I am sorry you had a bad dental experience. It is really not acceptable that a dentist cements front teeth without getting your esthetic approval first. It sounds like the dentist was a bit in over his head. In my opinion it should be redone asap at no cost. That is where I would start.

  7. Mag

    Dr. Chris, On the last appointment my dentist prepared me for crowns and sent the order. When I came home I noticed something really black (it was not there at first) on my gum and on my lip right above my front teeth I am waiting my crowns for. Then my skin mostly died and fell off. However, the tooth I am trying to match my crowns to also got darker: right now it is the same as the one on the other side of my future crowns (which is a dead tooth, but the tooth I am worrying about is very much alive). It looks like a film, but I cannot get it off with brushing. It is very frustrating, since I did not ask for darkening my teeth. I don’t know what that is. The only thing that I know that I paid for the “Cosmetic enhancement” (which I did not even agree to and don’t know what that “cosmetic enhancement” really means… – maybe that was something else, I don’t know…) I am confused and frustrated. Do you know (any idea) what has been done and if this treatment will eventually go away? Thank you very much!

  8. Dr. Chris

    Dear Mag, the black you are seeing could be many things including the chemical we use to stop bleeding. It should be temporary. I hope you receive the esthetics you desire. Be sure to APPROVE the new crowns BEFORE they cement them, that is the most common problem patients have.

  9. Karen

    I have been having trouble with a crown on tooth #10 since it was placed three years ago. It has never felt like it fits correctly which is likely the reason why it has fallen out once and broke twice. This crown replaces one that I previously had for 15 years and never gave me a problem until I bit down on something hard one day and it broke. This new crown has never felt the same or looked the same as my old one. My tongue constantly goes to it because it feels so foreign. My dentist has attempted to fix it each time it has broken but now is asking me to have a crown lengthening procedure before she fixes it a fourth time. I had the initial consultation with the periodontal surgeon and that went okay except for the $2400.00 quote for the procedure. My dentist will also charge me $1300.00 to do the crown again. I am not happy about the amount of money it will cost to fix this of course, especially since I have already paid for a crown twice plus a root canal. However, I am most concerned about allowing my dentist to have a fourth attempt at this considering the three previous failed attempts and this time having a surgical procedure on top of it that could alter the appearance of my gum line, resulting in the need for another oral surgery. Simply said, I have lost confidence in my dentist. I am wondering if I should get a second opinion from another dentist? I do not want to have this oral surgery only to have an ill-fitted crown placed once again. I am feeling very conflicted about this and need to make a decision soon as my current crown is loose and I do not wish to cause any further damage. I would appreciate any advice you may be willing to give.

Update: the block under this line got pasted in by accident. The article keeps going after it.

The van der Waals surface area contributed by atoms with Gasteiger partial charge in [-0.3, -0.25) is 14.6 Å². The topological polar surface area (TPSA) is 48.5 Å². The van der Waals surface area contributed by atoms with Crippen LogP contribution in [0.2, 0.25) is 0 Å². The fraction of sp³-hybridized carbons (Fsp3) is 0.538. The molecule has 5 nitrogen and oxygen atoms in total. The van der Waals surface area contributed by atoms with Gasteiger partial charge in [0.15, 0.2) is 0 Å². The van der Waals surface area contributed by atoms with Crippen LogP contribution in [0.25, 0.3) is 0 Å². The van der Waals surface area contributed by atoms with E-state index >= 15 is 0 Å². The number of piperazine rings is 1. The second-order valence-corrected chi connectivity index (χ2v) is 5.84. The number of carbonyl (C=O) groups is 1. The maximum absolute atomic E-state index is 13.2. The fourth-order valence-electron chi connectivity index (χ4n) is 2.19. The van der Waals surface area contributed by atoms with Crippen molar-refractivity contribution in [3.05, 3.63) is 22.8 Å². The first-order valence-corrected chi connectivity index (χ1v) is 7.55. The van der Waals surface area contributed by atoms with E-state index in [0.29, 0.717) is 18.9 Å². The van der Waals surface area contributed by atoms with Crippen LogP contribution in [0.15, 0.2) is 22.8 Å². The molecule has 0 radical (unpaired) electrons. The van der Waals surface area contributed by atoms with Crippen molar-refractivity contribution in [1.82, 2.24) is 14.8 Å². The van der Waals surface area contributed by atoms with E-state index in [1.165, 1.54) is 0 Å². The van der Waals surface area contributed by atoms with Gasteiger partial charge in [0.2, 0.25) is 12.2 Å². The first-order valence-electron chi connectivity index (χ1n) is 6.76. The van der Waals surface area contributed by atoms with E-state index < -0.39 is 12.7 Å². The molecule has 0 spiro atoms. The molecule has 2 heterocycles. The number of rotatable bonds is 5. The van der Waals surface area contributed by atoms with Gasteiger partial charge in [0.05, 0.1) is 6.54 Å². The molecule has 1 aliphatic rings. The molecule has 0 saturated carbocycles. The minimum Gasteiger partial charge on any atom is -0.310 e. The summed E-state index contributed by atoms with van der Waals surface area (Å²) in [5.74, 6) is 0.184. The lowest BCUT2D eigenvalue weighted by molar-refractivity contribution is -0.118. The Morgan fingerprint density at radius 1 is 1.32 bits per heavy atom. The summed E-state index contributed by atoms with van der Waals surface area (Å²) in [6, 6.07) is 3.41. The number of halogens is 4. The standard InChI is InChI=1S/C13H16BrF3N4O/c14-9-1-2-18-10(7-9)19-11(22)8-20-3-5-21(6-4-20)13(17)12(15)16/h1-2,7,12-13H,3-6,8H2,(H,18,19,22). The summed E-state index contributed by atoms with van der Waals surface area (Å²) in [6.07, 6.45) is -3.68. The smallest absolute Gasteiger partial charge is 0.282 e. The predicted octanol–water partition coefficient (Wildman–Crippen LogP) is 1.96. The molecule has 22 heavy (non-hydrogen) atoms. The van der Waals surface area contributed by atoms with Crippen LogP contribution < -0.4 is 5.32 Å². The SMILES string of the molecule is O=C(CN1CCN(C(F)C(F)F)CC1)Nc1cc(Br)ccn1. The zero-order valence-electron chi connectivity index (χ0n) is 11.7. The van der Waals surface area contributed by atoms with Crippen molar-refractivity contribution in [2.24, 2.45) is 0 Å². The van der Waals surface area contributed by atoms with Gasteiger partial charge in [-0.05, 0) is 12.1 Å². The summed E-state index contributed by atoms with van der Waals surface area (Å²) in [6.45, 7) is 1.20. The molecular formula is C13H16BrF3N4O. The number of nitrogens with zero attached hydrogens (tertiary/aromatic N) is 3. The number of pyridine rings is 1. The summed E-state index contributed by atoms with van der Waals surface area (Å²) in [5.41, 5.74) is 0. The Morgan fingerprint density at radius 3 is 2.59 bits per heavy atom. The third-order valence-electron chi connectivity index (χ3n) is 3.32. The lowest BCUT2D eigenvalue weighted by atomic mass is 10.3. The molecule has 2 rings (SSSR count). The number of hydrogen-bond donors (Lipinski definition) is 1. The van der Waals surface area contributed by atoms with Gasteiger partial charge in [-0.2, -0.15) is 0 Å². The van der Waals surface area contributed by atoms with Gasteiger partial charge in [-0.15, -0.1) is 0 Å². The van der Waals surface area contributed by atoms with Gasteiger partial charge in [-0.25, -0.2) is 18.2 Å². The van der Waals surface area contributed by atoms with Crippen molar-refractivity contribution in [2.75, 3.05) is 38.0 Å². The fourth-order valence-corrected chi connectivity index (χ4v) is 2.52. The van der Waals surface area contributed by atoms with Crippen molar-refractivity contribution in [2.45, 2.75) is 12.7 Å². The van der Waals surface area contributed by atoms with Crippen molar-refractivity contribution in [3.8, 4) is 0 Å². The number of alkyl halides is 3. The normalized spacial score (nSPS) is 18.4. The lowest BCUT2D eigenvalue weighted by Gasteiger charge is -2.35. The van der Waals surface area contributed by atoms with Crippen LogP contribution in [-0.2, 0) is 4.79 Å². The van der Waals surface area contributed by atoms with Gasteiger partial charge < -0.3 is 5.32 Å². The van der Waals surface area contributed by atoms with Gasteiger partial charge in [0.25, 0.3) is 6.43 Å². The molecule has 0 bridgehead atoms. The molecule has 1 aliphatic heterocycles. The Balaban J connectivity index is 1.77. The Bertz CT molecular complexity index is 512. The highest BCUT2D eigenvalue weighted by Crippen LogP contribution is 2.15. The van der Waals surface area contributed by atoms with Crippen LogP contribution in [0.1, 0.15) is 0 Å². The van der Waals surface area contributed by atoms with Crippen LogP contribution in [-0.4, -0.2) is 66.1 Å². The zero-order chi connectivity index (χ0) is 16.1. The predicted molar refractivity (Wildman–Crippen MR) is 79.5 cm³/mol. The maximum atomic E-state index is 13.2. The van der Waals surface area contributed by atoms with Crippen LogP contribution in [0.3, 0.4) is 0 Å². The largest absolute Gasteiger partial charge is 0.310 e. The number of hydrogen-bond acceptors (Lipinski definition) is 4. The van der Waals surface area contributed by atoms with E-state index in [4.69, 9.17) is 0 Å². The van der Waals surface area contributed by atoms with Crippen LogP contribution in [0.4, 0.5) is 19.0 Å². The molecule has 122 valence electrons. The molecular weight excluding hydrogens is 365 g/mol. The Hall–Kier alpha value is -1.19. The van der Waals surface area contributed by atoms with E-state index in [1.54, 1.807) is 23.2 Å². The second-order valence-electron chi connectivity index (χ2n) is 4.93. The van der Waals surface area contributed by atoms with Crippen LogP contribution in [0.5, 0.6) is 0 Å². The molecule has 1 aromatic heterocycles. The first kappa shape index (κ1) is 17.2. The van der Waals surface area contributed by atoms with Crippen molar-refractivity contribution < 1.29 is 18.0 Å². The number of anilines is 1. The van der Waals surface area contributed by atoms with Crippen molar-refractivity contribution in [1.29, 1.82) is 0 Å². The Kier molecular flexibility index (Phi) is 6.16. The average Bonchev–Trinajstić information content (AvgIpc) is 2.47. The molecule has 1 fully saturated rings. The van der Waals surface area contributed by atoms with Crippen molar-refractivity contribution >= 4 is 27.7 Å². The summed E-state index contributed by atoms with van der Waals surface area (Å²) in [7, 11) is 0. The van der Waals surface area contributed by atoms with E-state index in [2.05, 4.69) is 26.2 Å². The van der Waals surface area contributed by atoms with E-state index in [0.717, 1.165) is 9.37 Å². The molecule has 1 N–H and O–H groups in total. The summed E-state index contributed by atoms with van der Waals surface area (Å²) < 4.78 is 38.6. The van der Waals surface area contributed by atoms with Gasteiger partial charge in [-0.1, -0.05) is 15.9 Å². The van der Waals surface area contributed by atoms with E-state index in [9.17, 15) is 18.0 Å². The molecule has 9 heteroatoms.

10. Dr. Chris

    Dear Karen, it is very clear to me that you need a dental expert. This is your smile zone and confidence in your dentist is not optional, it is a must.
    I know that most AACD Accredited cosmetic dentists would be able to serve you well. Find the closest one and get a second opinion.
    Cheers,
    Dr. Chris

  11. Carol

    Dr. Chris:

    I have had 6 emax crowns placed in front (my dentist chose emax because of how dark my endodontically treated are). I will not go into all the details here but would would like your advice. What other material – in front – would you suggest using that would be more aestically pleasing than the bluish-gray emax and yet strong enough to protect my fragile teeth? I have been told not to use zirconia because they can be very opaque. But, then, so are the ones I have.

  12. Dr. Chris

    Dear Carol. I find emax to be the least esthetic material out there yet all dentists like to use it. Strength is overrated. Most porcelains, including feldspathic porcelain, will last very long when used correctly. Zirconium can be made to look very nice but for better esthetics I use either authentic or empress (or narotaki). It also depends if it is a cemented restoration or a bonded restoration that the dentists wants. Strength is the least important characteristic of porcelain.
    Just because a tooth has had a root canal does not mean it needs a stronger porcelain.
    That being said I prefer a cemented crown so I can try it in better and reduce the margin error that bonding can have. Bonded restorations will need the margins polished which is very difficult and if your dentist picked emax for “strength” on the front teeth because they were root canaled then I would really doubt that he/she has polished the margins.
    Cutting of emax crowns is very very difficult as the material is so hard.
    I would use a high quality lab technician (note I said technician, not lab) to make zirconium LAYERED porcelain crowns. This would result in predictable esthetics with much healthier margins (make sure they hand polish the crowns with no glaze).
    If you need me to recommend a few good technicians, let me now. They are not cheap but who wants to save some money and get ugly front teeth?